Annals of Internal Medicine- In the Clinic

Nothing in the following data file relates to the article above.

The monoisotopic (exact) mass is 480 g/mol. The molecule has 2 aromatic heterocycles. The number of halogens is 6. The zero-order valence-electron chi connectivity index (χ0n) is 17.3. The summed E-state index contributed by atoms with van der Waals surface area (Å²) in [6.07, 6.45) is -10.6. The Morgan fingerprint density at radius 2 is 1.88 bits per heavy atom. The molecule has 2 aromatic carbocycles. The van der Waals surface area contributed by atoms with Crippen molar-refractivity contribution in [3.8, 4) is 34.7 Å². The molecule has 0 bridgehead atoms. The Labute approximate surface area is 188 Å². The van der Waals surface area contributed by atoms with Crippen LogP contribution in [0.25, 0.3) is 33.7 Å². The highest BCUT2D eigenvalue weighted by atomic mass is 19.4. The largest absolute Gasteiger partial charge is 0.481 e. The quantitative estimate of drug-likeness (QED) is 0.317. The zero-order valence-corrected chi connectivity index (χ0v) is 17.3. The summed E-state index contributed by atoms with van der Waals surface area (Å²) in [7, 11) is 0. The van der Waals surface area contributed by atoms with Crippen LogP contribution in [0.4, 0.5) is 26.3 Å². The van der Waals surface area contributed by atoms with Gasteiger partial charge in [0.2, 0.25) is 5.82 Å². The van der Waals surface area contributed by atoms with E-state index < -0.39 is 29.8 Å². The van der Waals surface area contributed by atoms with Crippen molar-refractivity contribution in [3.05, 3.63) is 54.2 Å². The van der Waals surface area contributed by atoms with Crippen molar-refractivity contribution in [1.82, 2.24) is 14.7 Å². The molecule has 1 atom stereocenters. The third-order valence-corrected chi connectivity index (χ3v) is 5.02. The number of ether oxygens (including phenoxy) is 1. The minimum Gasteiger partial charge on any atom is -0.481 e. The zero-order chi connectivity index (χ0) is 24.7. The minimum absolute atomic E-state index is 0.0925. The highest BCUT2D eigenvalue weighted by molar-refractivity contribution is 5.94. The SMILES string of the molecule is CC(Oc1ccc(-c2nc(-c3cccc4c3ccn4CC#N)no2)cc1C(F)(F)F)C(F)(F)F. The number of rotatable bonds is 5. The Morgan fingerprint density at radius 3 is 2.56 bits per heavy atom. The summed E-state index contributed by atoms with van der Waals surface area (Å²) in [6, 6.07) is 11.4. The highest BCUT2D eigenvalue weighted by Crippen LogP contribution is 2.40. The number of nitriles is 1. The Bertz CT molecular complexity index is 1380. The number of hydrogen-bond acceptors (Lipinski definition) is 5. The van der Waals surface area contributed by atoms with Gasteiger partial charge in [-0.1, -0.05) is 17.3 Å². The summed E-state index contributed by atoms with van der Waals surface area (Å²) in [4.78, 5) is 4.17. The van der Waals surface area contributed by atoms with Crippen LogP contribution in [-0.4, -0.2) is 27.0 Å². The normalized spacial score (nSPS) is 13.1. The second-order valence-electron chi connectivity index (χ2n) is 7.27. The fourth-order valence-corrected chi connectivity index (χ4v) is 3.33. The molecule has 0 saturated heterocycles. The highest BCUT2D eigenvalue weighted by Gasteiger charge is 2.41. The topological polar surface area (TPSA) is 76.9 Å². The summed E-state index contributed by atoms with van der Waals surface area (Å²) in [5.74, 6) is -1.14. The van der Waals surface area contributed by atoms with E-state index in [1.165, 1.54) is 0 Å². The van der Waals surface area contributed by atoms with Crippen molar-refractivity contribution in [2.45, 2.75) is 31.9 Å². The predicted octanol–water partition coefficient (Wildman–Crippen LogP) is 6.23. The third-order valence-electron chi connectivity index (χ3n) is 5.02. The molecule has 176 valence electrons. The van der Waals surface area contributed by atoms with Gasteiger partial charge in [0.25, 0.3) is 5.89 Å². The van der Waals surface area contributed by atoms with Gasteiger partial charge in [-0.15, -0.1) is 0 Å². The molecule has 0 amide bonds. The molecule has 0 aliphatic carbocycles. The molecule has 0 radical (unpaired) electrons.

This is complicated and important, and I suggest either reading the article or saving it so it can be available to you at a later point in time. MGUS is due to either an abnormal intact monoclonal immunoglobulin, or a light chain fragment in the urine or blood. It occurs in more than 3% of patients age 50 or older, and it’s more common in men, and in black patients. MGUS is asymptomatic. There seems to be a predisposition genetically towards development of MGUS. There are a number of unexplained lab findings that should prompt evaluation for MGUS which include elevated sed rate, elevated total protein level, anemia, renal insufficiency, and hypercalcemia. Testing should include serum protein electrophoresis (SPEP), serum immunofixation electrophoresis, and serum free light chain assay- these 3 tests help to identify more than 97% of patients who have MGUS or a clonal plasma cell disorder.